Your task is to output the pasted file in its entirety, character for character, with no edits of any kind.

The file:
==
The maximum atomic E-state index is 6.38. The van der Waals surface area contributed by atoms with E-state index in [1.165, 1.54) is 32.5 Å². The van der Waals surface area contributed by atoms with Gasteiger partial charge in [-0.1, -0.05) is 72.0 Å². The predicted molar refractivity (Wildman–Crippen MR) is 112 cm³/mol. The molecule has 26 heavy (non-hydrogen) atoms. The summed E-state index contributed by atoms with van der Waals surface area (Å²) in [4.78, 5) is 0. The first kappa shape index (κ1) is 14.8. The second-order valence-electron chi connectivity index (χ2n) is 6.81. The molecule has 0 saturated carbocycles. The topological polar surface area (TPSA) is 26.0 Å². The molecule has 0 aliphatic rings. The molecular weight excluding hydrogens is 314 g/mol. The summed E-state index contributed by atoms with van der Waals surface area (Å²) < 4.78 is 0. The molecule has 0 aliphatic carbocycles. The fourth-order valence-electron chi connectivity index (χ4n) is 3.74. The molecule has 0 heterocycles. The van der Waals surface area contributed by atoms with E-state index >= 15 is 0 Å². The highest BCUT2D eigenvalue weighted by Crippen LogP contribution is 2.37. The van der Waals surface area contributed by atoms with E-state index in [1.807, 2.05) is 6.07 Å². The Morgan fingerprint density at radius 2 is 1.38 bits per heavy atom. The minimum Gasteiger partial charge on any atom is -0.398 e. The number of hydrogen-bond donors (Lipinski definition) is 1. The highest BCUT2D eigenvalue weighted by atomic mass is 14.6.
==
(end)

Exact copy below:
The maximum atomic E-state index is 6.38. The van der Waals surface area contributed by atoms with E-state index in [1.165, 1.54) is 32.5 Å². The van der Waals surface area contributed by atoms with Gasteiger partial charge in [-0.1, -0.05) is 72.0 Å². The predicted molar refractivity (Wildman–Crippen MR) is 112 cm³/mol. The molecule has 26 heavy (non-hydrogen) atoms. The summed E-state index contributed by atoms with van der Waals surface area (Å²) in [4.78, 5) is 0. The first kappa shape index (κ1) is 14.8. The second-order valence-electron chi connectivity index (χ2n) is 6.81. The molecule has 0 saturated carbocycles. The topological polar surface area (TPSA) is 26.0 Å². The molecule has 0 aliphatic rings. The molecular weight excluding hydrogens is 314 g/mol. The summed E-state index contributed by atoms with van der Waals surface area (Å²) < 4.78 is 0. The molecule has 0 aliphatic carbocycles. The fourth-order valence-electron chi connectivity index (χ4n) is 3.74. The molecule has 0 heterocycles. The van der Waals surface area contributed by atoms with E-state index >= 15 is 0 Å². The highest BCUT2D eigenvalue weighted by Crippen LogP contribution is 2.37. The van der Waals surface area contributed by atoms with E-state index in [1.807, 2.05) is 6.07 Å². The Morgan fingerprint density at radius 2 is 1.38 bits per heavy atom. The minimum Gasteiger partial charge on any atom is -0.398 e. The number of hydrogen-bond donors (Lipinski definition) is 1. The highest BCUT2D eigenvalue weighted by atomic mass is 14.6.